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Re: Spinosaur Variation (with new question)
> Speaking of theropod bite actions, and about
>spinosaurs snapping their heads sidewise like crocs
>(who have laterally broad jaws)
Ummm... Not all crocs have laterally broad jaws. Sure, _Crocodylus_ has
relatively broad jaws, and _Alligator_ and the caimans very broad jaws, but
_Tomistoma_ and _Gavialis_ have exceedingly narrow jaws.
>and spinosaurs being
>relatively weak in that department: Is it more likely
>then that the jaws were equated with backward ripping
Since their teeth are cones, they would make very poor ripping devices
(relatively to typical theropod ziphodont teeth).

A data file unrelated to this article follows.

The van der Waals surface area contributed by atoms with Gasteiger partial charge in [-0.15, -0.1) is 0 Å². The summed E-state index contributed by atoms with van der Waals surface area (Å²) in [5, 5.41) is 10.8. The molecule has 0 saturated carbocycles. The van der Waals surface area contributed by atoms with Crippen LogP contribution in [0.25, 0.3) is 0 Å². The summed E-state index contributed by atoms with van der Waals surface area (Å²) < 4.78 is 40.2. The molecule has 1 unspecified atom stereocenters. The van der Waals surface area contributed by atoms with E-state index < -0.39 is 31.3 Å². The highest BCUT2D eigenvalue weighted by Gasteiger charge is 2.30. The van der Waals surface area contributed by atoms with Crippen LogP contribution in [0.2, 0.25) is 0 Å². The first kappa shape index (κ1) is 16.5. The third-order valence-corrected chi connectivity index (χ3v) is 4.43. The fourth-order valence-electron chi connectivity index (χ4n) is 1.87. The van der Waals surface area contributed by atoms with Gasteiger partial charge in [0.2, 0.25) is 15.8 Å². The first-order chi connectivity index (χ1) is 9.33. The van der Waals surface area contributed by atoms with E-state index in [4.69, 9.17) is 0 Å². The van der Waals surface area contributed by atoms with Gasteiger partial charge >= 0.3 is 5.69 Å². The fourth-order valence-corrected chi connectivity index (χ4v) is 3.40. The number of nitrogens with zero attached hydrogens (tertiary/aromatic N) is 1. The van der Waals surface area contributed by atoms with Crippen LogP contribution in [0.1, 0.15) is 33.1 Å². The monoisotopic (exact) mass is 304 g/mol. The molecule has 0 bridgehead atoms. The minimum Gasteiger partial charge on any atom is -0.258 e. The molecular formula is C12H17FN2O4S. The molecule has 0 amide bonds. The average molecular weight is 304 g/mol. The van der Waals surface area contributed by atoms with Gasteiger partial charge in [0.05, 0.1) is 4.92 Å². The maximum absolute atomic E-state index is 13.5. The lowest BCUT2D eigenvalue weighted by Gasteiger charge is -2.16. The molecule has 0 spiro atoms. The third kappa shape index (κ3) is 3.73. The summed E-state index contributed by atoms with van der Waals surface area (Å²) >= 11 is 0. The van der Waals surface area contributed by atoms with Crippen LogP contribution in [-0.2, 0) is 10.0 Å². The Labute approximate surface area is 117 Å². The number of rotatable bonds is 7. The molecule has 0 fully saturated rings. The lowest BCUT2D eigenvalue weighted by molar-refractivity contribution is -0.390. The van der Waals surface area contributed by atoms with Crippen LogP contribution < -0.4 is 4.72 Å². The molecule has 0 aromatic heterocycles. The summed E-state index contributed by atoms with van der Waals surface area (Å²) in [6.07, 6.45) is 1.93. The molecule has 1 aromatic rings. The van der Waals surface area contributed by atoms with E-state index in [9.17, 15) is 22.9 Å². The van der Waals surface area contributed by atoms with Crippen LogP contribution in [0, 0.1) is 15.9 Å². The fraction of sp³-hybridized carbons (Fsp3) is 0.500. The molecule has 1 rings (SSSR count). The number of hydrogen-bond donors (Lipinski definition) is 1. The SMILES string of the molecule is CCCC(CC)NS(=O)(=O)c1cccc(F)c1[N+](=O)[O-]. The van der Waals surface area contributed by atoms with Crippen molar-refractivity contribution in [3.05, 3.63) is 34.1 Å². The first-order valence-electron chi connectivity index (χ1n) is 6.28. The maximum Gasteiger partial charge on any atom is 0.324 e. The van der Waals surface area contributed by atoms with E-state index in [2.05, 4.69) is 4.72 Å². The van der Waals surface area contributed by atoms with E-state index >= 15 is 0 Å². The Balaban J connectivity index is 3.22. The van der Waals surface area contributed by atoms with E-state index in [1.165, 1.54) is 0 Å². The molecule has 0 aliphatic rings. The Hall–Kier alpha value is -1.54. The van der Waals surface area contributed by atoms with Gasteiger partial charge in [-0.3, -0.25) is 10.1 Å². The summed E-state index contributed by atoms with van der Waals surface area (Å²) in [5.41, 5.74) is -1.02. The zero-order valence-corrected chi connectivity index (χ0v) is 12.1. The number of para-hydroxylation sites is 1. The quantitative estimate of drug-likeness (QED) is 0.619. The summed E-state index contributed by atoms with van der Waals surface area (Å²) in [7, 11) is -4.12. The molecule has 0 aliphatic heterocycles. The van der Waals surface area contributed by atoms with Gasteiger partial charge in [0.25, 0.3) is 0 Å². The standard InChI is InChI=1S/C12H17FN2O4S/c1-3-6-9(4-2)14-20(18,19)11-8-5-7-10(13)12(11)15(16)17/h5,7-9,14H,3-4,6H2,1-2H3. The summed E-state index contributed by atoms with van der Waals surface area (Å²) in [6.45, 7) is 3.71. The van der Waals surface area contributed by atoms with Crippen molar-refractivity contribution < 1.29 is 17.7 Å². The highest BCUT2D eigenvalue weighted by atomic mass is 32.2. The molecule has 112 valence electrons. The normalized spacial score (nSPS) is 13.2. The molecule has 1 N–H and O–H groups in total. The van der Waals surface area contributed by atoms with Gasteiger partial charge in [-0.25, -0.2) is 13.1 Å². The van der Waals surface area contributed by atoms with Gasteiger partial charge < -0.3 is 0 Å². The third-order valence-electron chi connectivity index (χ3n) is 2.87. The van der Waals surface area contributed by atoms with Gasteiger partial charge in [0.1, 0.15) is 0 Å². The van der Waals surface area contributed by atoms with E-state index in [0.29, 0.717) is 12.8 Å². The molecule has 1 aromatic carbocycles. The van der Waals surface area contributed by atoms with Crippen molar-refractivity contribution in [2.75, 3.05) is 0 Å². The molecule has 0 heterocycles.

>due to the angle of the premaxillary teeth,
>the fit of the lower jaw to the upper in front, and
>the radial arrangement of the anterior lower teeth?
>This goes out to all, by the way.
Most people who've looked at the tooth rossette of the end of the snout have
likened it to a pincher: pierce & hold.
Furthermore, I've always envisioned spinosaurs as more of vertical strikers,
like fish-eating wading birds. The resistance to torsion would aid not so
much in the spinosaur thrasing its own head about, but in absorbing the
forces generated by struggling prey.
Thomas R. Holtz, Jr.
Vertebrate Paleontologist Webpage: http://www.geol.umd.edu
Dept. of Geology Email:email@example.com
University of Maryland Phone:301-405-4084
College Park, MD 20742 Fax: 301-314-9661